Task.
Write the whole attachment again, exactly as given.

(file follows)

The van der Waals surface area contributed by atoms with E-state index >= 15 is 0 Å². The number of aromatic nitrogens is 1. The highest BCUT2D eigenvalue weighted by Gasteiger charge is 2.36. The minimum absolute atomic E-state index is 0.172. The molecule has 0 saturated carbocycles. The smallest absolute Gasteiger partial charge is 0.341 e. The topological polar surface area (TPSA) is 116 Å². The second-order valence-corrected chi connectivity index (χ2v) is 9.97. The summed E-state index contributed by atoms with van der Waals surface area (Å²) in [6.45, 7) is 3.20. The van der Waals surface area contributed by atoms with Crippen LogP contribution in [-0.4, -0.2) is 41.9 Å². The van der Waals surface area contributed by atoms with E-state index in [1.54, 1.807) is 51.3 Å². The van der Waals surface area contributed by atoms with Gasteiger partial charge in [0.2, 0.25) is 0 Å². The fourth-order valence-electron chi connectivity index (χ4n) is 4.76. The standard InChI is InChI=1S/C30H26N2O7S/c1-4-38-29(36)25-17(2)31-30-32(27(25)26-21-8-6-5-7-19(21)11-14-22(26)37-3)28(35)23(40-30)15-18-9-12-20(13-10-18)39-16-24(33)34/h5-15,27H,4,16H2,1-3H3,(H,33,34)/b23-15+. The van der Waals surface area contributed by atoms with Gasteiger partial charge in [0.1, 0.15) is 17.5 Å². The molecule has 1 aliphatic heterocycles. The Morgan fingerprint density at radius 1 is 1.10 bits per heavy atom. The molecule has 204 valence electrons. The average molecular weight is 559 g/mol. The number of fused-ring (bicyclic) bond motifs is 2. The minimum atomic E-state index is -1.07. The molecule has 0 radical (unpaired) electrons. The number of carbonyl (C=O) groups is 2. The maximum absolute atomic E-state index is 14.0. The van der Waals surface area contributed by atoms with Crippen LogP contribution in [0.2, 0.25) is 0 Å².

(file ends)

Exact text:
The van der Waals surface area contributed by atoms with E-state index >= 15 is 0 Å². The number of aromatic nitrogens is 1. The highest BCUT2D eigenvalue weighted by Gasteiger charge is 2.36. The minimum absolute atomic E-state index is 0.172. The molecule has 0 saturated carbocycles. The smallest absolute Gasteiger partial charge is 0.341 e. The topological polar surface area (TPSA) is 116 Å². The second-order valence-corrected chi connectivity index (χ2v) is 9.97. The summed E-state index contributed by atoms with van der Waals surface area (Å²) in [6.45, 7) is 3.20. The van der Waals surface area contributed by atoms with Crippen LogP contribution in [-0.4, -0.2) is 41.9 Å². The van der Waals surface area contributed by atoms with E-state index in [1.54, 1.807) is 51.3 Å². The van der Waals surface area contributed by atoms with Gasteiger partial charge in [0.2, 0.25) is 0 Å². The fourth-order valence-electron chi connectivity index (χ4n) is 4.76. The standard InChI is InChI=1S/C30H26N2O7S/c1-4-38-29(36)25-17(2)31-30-32(27(25)26-21-8-6-5-7-19(21)11-14-22(26)37-3)28(35)23(40-30)15-18-9-12-20(13-10-18)39-16-24(33)34/h5-15,27H,4,16H2,1-3H3,(H,33,34)/b23-15+. The van der Waals surface area contributed by atoms with Gasteiger partial charge in [0.1, 0.15) is 17.5 Å². The molecule has 1 aliphatic heterocycles. The Morgan fingerprint density at radius 1 is 1.10 bits per heavy atom. The molecule has 204 valence electrons. The average molecular weight is 559 g/mol. The number of fused-ring (bicyclic) bond motifs is 2. The minimum atomic E-state index is -1.07. The molecule has 0 radical (unpaired) electrons. The number of carbonyl (C=O) groups is 2. The maximum absolute atomic E-state index is 14.0. The van der Waals surface area contributed by atoms with Crippen LogP contribution in [0.2, 0.25) is 0 Å².